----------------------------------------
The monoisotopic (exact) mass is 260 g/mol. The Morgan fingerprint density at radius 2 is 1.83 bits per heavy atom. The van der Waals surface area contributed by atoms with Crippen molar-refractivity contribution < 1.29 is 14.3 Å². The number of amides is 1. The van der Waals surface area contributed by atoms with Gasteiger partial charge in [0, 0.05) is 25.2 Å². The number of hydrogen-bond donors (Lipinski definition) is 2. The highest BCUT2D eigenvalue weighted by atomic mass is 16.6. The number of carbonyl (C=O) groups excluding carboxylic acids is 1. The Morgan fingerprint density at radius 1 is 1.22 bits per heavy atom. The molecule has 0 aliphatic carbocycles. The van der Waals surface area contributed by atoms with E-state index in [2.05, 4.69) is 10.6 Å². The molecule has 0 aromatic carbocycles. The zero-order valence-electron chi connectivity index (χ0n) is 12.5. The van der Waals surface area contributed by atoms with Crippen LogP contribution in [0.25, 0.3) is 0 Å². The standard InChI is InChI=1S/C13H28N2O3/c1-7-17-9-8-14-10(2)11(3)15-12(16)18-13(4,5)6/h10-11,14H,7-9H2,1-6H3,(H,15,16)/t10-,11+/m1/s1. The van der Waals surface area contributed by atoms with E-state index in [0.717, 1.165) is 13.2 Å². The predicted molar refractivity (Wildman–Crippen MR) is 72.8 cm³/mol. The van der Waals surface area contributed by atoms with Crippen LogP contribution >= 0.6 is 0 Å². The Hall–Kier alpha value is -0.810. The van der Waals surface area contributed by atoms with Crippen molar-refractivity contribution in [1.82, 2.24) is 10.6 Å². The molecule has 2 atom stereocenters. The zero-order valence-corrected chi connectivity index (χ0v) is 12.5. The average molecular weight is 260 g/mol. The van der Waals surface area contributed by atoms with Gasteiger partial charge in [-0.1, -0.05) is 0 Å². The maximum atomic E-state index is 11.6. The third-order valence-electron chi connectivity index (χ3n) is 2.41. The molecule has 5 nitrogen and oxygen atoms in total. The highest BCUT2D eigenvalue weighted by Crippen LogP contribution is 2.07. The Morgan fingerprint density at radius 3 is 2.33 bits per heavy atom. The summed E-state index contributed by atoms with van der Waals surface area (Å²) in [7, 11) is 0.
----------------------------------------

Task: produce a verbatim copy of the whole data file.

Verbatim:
The monoisotopic (exact) mass is 260 g/mol. The Morgan fingerprint density at radius 2 is 1.83 bits per heavy atom. The van der Waals surface area contributed by atoms with Crippen molar-refractivity contribution < 1.29 is 14.3 Å². The number of amides is 1. The van der Waals surface area contributed by atoms with Gasteiger partial charge in [0, 0.05) is 25.2 Å². The number of hydrogen-bond donors (Lipinski definition) is 2. The highest BCUT2D eigenvalue weighted by atomic mass is 16.6. The number of carbonyl (C=O) groups excluding carboxylic acids is 1. The Morgan fingerprint density at radius 1 is 1.22 bits per heavy atom. The molecule has 0 aliphatic carbocycles. The van der Waals surface area contributed by atoms with E-state index in [2.05, 4.69) is 10.6 Å². The molecule has 0 aromatic carbocycles. The zero-order valence-electron chi connectivity index (χ0n) is 12.5. The van der Waals surface area contributed by atoms with Crippen LogP contribution in [0.25, 0.3) is 0 Å². The standard InChI is InChI=1S/C13H28N2O3/c1-7-17-9-8-14-10(2)11(3)15-12(16)18-13(4,5)6/h10-11,14H,7-9H2,1-6H3,(H,15,16)/t10-,11+/m1/s1. The van der Waals surface area contributed by atoms with E-state index in [0.717, 1.165) is 13.2 Å². The predicted molar refractivity (Wildman–Crippen MR) is 72.8 cm³/mol. The van der Waals surface area contributed by atoms with Crippen LogP contribution >= 0.6 is 0 Å². The Hall–Kier alpha value is -0.810. The van der Waals surface area contributed by atoms with Crippen molar-refractivity contribution in [1.82, 2.24) is 10.6 Å². The molecule has 2 atom stereocenters. The zero-order valence-corrected chi connectivity index (χ0v) is 12.5. The average molecular weight is 260 g/mol. The van der Waals surface area contributed by atoms with Gasteiger partial charge in [-0.1, -0.05) is 0 Å². The maximum atomic E-state index is 11.6. The third-order valence-electron chi connectivity index (χ3n) is 2.41. The molecule has 5 nitrogen and oxygen atoms in total. The highest BCUT2D eigenvalue weighted by Crippen LogP contribution is 2.07. The Morgan fingerprint density at radius 3 is 2.33 bits per heavy atom. The summed E-state index contributed by atoms with van der Waals surface area (Å²) in [7, 11) is 0.